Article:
The Samrad system was originally introduced to fight corruption by providing an online electronic system that creates a real-time database of locality applications, rights and permits granted or held under the Development Act. Mineral and Petroleum Resources (MPRDA), and where such requests can be submitted electronically.

The system has never kept its promises. According to Corruption Watch’s research study on Corruption Risks in Mineral Application Processes, Samrad is administratively inefficient and extremely vulnerable to corruption. The lack of transparency and non-functionality of the system has led to double licensing, unequal access and local knowledge of applications and rights, among a host of other shortcomings.

The system has also created a corrupt industry of public officials exchanging obviously valuable information in regional offices of the Department of Mineral Resources and Energy (DMRE). Samrad is and always has been an effective denial of the government’s frequently stated claim that the mining sector is “open for business” and that investments in the sector are to be welcomed. Even more so in the field, where the failure to implement appropriate management processes, and very clear administrative corruption at the critical first stage of the mining value chain, has led to tensions between the stakeholders involved.

However, it can be argued that the common thread among all key stakeholders is the reality that natural resources are limited. The Samrad review intervention must therefore be approached from a perspective based on ensuring that resources are used for good and that all stakeholders must have a legitimate place at the table. While the South African government has had divergent attitudes towards the EITI, this period of review in the context of the deterioration of corruption management by the DMRE, offers an opportune moment to review the implementation of the EITI. EITI standard and what it might mean for the country. extractive sector.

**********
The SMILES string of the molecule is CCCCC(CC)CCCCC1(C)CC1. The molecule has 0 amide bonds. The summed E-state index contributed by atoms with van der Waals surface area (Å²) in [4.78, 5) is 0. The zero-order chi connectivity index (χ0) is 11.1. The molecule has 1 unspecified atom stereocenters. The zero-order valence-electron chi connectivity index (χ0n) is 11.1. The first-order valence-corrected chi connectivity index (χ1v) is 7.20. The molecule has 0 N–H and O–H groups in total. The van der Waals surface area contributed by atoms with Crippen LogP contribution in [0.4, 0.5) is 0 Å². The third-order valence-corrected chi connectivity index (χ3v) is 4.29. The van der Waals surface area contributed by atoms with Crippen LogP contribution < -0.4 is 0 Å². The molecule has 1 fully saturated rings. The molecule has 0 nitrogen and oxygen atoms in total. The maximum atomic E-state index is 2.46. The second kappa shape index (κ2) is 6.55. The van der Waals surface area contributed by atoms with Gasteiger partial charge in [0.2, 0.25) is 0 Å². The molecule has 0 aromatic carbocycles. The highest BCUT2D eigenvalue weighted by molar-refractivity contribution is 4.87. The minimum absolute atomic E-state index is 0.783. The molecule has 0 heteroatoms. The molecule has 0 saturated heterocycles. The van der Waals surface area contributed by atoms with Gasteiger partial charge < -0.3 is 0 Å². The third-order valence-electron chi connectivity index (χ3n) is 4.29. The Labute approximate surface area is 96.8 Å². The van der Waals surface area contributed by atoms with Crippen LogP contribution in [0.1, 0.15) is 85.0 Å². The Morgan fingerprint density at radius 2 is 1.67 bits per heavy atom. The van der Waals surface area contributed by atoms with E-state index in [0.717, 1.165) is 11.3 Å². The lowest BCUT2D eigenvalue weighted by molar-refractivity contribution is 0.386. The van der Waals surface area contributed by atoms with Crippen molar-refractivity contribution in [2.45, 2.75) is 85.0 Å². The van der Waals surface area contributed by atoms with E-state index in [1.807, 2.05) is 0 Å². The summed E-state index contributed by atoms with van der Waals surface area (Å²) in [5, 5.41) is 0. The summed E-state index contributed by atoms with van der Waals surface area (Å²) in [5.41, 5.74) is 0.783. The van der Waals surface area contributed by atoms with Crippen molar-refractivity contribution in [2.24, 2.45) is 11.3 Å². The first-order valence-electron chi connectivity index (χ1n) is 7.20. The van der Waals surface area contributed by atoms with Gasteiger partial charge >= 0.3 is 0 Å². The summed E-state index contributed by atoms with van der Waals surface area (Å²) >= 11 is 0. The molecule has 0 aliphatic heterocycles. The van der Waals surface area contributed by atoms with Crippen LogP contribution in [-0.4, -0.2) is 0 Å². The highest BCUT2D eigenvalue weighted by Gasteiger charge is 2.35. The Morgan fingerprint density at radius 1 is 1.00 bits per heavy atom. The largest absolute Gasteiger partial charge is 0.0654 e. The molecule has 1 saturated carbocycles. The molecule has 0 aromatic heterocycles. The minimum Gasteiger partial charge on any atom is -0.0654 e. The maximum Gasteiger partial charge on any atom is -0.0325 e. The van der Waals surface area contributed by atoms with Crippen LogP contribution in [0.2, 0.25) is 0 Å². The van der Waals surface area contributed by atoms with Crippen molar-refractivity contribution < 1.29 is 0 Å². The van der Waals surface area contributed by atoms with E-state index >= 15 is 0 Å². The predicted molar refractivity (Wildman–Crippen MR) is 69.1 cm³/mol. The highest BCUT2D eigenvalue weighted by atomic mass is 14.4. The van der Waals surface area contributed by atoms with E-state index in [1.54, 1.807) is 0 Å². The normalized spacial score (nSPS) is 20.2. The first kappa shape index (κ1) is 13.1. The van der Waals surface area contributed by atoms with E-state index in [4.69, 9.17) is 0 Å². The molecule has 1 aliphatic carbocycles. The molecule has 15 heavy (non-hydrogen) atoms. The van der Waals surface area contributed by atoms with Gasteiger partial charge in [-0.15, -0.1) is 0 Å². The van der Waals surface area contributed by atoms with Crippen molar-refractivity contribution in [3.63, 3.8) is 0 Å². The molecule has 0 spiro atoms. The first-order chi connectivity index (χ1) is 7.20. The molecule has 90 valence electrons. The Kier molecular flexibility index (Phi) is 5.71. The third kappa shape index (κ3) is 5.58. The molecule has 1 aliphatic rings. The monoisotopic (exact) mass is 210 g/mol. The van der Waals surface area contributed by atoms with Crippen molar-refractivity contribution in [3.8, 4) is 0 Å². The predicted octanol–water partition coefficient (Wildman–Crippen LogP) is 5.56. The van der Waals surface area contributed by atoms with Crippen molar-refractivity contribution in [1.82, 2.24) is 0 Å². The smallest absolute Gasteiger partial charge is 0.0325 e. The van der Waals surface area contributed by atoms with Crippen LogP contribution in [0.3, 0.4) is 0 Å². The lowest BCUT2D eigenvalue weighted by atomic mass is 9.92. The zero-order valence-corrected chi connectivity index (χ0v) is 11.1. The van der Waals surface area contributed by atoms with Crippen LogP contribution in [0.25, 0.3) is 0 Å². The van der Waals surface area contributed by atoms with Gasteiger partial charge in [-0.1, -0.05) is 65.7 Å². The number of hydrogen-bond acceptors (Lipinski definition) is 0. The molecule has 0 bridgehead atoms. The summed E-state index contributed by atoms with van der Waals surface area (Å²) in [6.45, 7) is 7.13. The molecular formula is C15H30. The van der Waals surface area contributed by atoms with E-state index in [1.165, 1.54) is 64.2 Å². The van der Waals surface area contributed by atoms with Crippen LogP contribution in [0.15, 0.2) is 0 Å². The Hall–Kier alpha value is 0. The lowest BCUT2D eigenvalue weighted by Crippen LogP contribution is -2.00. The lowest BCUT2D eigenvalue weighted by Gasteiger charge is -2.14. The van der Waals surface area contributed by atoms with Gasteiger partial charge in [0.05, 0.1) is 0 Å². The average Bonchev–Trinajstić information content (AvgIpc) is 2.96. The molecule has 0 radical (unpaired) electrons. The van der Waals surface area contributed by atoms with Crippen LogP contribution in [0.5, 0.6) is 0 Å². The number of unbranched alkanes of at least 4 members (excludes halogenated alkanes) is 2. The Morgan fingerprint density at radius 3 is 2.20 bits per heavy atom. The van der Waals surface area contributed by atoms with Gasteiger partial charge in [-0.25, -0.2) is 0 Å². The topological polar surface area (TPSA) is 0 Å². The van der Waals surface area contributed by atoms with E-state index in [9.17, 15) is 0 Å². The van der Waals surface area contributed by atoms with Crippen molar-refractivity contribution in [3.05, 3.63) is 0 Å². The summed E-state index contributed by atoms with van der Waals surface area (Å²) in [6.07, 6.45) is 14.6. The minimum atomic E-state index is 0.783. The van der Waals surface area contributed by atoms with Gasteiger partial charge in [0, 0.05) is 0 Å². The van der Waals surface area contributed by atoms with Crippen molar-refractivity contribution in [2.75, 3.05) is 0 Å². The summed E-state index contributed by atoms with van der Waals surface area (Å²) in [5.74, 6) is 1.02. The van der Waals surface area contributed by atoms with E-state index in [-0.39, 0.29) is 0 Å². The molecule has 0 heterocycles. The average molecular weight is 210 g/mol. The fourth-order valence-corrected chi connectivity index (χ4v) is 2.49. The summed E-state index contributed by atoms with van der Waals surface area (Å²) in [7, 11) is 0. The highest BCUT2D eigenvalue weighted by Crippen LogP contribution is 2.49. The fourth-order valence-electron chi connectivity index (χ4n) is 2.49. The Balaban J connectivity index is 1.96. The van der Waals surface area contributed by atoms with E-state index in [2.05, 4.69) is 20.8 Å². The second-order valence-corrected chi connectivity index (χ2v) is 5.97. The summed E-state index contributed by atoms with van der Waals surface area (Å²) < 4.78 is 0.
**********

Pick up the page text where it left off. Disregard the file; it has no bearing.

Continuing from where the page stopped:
EITI transparency standard is essential for sustainability

The EITI framework is a good governance standard that promotes a multi-stakeholder approach, including civil society, industry and government, to the management of natural resources. A key element of this standard is transparency – throughout the entire mining lifecycle value chain, from the award of contracts and licenses to production and revenue collection, to the allocation of income and socio-economic expenditure. The EITI Standard is widely recognized as the global standard for transparency, with 55 resource-rich countries committing to an open and accountable extractive sector.

From a macro perspective, South Africa is a notable absentee from the EITI. Transparency must surely be a priority issue for the DMRE to ensure the sustainability of the sector. The EITI Transparency Standard will enable mine-affected communities to determine the socio-economic spending of mining rights holders and government.

For the government, greater transparency will provide the means to develop evidence-based policies and promote investment. For industry, to operate in an open, transparent and competitive sector. Gains for the industry by joining the EITI also include reduced tensions with government and communities affected by mining. Given the EITI’s success in promoting transparency, anti-corruption measures and sustainable development, there is no credible argument for South Africa – still one of the major mining economies in the world. world – stay away. It must commit to becoming a country of implementation.